music

Miguel Gutierrez Jr./KUT News

Demetrius Hardison and Israel Uballe are warming up for their guitar lesson.

This summer, Hardison and Uballe are the only two students taking guitar here. But during the school year, there are two sections of guitar lessons with four to six students each. Students can earn academic credit for taking the lessons, which take place twice a week during the school year. 

Jeremy Osborn, a teacher from the Austin Classical Guitar Society, leads the boys through their warm-ups. 

Flickr/ Dave Hensley (CC BY-NC-ND 2.0)

From Texas Standard:

Texas has inspired a lot of great music.

To pay tribute, the Texas Standard talked to KUTX’s Laurie Gallardo last week and had her pick her top five Texas songs. But of course, that left out many favorites and classics.

The Standard heard back from listeners, compiled the comments, and brought Gallardo back into the studio to react to some of them.

johanl/flickr

From Texas Standard:

Last year, music streaming services like Pandora and Spotify generated more revenue than CD sales. Musicians say they aren’t happy with how much they’re getting in return, especially now that streaming companies like Amazon, Google, and even NPR, have formed a lobbying group to try to lower the amount they pay to musicians. 

@ArtAcevedo

From Texas Standard.

Austin Police returned a pretty special Gibson guitar this week. It was one of only three produced. Willie Nelson owns one, Dan Rather owns one, and now, Walt Wilkins has his back. Wilkins is a singer-songwriter based in the Texas Hill Country.

Simon Crow/Colchester 101 Magazine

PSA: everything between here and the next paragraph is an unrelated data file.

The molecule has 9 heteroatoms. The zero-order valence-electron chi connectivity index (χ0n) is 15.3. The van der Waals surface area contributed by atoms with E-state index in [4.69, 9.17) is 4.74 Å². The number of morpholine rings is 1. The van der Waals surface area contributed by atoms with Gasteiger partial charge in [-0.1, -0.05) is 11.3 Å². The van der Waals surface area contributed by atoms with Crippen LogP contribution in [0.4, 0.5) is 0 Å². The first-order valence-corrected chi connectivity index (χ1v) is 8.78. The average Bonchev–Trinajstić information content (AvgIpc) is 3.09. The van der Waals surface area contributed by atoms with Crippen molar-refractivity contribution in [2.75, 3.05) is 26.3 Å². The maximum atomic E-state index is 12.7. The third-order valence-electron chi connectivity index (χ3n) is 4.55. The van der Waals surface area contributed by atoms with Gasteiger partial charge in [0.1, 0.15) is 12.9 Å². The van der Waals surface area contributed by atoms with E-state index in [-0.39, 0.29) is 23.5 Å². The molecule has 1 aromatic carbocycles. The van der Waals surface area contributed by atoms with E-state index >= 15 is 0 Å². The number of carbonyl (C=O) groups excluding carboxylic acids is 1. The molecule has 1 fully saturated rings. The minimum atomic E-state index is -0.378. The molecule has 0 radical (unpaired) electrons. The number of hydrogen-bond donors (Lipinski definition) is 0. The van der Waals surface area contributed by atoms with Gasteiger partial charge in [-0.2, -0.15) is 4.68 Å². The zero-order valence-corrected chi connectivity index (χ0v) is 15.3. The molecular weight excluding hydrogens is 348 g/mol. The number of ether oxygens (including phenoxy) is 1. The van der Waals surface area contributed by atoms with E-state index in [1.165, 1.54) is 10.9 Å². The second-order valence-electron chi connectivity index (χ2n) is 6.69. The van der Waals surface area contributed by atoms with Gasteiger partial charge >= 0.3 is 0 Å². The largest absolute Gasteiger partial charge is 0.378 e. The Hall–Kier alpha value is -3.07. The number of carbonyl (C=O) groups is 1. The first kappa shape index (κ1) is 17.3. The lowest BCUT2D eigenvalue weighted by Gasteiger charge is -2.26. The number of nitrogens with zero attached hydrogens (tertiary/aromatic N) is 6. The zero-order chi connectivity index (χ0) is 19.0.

This story comes from Texas Standard.

Steven Walker has thick-rimmed glasses and full beard. He’s wearing a pearl snap shirt with a Western pattern sewn on the pockets. He looks right at home in artsy East Austin.

“People are shocked when they come in and they see all these amazing American artists on the wall and then the guy in the beard and the cowboy shirt comes up to them and says, ‘yuh alright?’ (in a British accent). It is a bit weird for them I guess,” Walker says.

Walker’s journey to Texas wasn’t direct.

KMeron https://flic.kr/p/8LxTSz

We check in with KUTX program director Matt Reilly about some of the live shows on his radar, including performances by Of Montreal, Stevie Wonder and Stars.

Ilana Panich-Linsman/KUT

You might be surprised to hear that Sweden is the world’s third biggest exporter of music. ABBA, Ace of Base, and the guy who invented Spotify are all Swedes.

And when Swedish musicians travel outside their country, one of their first stops is South by Southwest.

But what makes Swedish music so popular?

Ilana Panich-Linsman/KUT

At South by Southwest Music you can hear everything from metal and rock to hip hop and electronic music.

Dozens of genres – but for the most part, they all have one very basic thing in common.

If you’re a musician, it might sound familiar to you:
The musical note A, above middle C, equals 440 hertz.

It’s the basis of virtually every piece of music you’ll hear today. And probably every piece of music you have ever heard, with a few exceptions.